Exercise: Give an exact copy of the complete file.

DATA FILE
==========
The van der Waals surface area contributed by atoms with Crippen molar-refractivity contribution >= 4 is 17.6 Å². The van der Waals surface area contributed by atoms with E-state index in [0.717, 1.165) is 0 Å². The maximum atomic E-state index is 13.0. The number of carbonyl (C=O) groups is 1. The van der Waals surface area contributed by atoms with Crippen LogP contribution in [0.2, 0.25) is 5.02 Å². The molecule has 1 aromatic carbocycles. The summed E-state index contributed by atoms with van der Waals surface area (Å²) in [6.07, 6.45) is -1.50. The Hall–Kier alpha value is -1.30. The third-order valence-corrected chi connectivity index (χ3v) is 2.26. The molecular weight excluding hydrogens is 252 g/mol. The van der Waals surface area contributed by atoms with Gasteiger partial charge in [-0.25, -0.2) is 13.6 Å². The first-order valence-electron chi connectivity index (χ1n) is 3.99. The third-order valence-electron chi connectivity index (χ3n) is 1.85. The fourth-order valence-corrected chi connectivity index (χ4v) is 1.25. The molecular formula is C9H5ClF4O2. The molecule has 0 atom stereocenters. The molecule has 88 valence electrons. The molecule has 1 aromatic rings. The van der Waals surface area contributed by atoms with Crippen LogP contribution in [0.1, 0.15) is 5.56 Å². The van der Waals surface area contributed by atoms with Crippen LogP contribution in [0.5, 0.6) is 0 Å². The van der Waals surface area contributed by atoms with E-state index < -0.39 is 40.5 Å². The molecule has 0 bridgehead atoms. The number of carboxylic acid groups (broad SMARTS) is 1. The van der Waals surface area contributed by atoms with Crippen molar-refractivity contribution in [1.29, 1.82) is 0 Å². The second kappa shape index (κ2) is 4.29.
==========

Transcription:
The van der Waals surface area contributed by atoms with Crippen molar-refractivity contribution >= 4 is 17.6 Å². The van der Waals surface area contributed by atoms with E-state index in [0.717, 1.165) is 0 Å². The maximum atomic E-state index is 13.0. The number of carbonyl (C=O) groups is 1. The van der Waals surface area contributed by atoms with Crippen LogP contribution in [0.2, 0.25) is 5.02 Å². The molecule has 1 aromatic carbocycles. The summed E-state index contributed by atoms with van der Waals surface area (Å²) in [6.07, 6.45) is -1.50. The Hall–Kier alpha value is -1.30. The third-order valence-corrected chi connectivity index (χ3v) is 2.26. The molecular weight excluding hydrogens is 252 g/mol. The van der Waals surface area contributed by atoms with Gasteiger partial charge in [-0.25, -0.2) is 13.6 Å². The first-order valence-electron chi connectivity index (χ1n) is 3.99. The third-order valence-electron chi connectivity index (χ3n) is 1.85. The fourth-order valence-corrected chi connectivity index (χ4v) is 1.25. The molecular formula is C9H5ClF4O2. The molecule has 0 atom stereocenters. The molecule has 88 valence electrons. The molecule has 1 aromatic rings. The van der Waals surface area contributed by atoms with Crippen LogP contribution in [0.1, 0.15) is 5.56 Å². The van der Waals surface area contributed by atoms with Crippen LogP contribution in [0.5, 0.6) is 0 Å². The van der Waals surface area contributed by atoms with E-state index < -0.39 is 40.5 Å². The molecule has 0 bridgehead atoms. The number of carboxylic acid groups (broad SMARTS) is 1. The van der Waals surface area contributed by atoms with Crippen molar-refractivity contribution in [1.29, 1.82) is 0 Å². The second kappa shape index (κ2) is 4.29.